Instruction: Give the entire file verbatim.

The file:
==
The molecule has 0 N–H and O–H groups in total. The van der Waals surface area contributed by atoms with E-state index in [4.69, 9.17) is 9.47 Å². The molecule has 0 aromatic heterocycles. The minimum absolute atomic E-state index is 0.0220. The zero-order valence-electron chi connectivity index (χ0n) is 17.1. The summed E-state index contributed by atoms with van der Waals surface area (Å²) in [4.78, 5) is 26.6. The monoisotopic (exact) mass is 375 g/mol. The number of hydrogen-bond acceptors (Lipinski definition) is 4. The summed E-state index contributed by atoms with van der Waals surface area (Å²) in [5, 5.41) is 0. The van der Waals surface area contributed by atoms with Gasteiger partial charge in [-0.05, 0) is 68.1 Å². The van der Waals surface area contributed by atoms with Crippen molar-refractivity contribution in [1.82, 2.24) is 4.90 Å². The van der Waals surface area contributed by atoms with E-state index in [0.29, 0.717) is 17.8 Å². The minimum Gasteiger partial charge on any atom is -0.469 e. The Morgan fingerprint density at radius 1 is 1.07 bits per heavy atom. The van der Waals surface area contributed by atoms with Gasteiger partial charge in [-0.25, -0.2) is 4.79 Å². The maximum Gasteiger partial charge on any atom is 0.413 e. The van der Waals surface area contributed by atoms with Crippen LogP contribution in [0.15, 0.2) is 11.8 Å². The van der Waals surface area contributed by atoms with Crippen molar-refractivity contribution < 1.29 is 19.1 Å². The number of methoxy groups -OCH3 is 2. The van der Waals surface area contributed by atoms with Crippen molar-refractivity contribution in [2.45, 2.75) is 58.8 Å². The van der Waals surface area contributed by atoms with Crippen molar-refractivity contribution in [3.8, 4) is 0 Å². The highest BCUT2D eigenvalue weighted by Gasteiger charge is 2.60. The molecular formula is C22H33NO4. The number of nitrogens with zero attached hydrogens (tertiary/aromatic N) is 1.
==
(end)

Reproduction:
The molecule has 0 N–H and O–H groups in total. The van der Waals surface area contributed by atoms with E-state index in [4.69, 9.17) is 9.47 Å². The molecule has 0 aromatic heterocycles. The minimum absolute atomic E-state index is 0.0220. The zero-order valence-electron chi connectivity index (χ0n) is 17.1. The summed E-state index contributed by atoms with van der Waals surface area (Å²) in [4.78, 5) is 26.6. The monoisotopic (exact) mass is 375 g/mol. The number of hydrogen-bond acceptors (Lipinski definition) is 4. The summed E-state index contributed by atoms with van der Waals surface area (Å²) in [5, 5.41) is 0. The van der Waals surface area contributed by atoms with Gasteiger partial charge in [-0.05, 0) is 68.1 Å². The van der Waals surface area contributed by atoms with Crippen molar-refractivity contribution in [1.82, 2.24) is 4.90 Å². The van der Waals surface area contributed by atoms with E-state index in [0.29, 0.717) is 17.8 Å². The minimum Gasteiger partial charge on any atom is -0.469 e. The Morgan fingerprint density at radius 1 is 1.07 bits per heavy atom. The van der Waals surface area contributed by atoms with Gasteiger partial charge in [-0.25, -0.2) is 4.79 Å². The maximum Gasteiger partial charge on any atom is 0.413 e. The van der Waals surface area contributed by atoms with Crippen LogP contribution in [0.15, 0.2) is 11.8 Å². The van der Waals surface area contributed by atoms with Crippen molar-refractivity contribution < 1.29 is 19.1 Å². The number of methoxy groups -OCH3 is 2. The van der Waals surface area contributed by atoms with Crippen molar-refractivity contribution in [2.45, 2.75) is 58.8 Å². The van der Waals surface area contributed by atoms with Crippen molar-refractivity contribution in [3.8, 4) is 0 Å². The highest BCUT2D eigenvalue weighted by Gasteiger charge is 2.60. The molecular formula is C22H33NO4. The number of nitrogens with zero attached hydrogens (tertiary/aromatic N) is 1.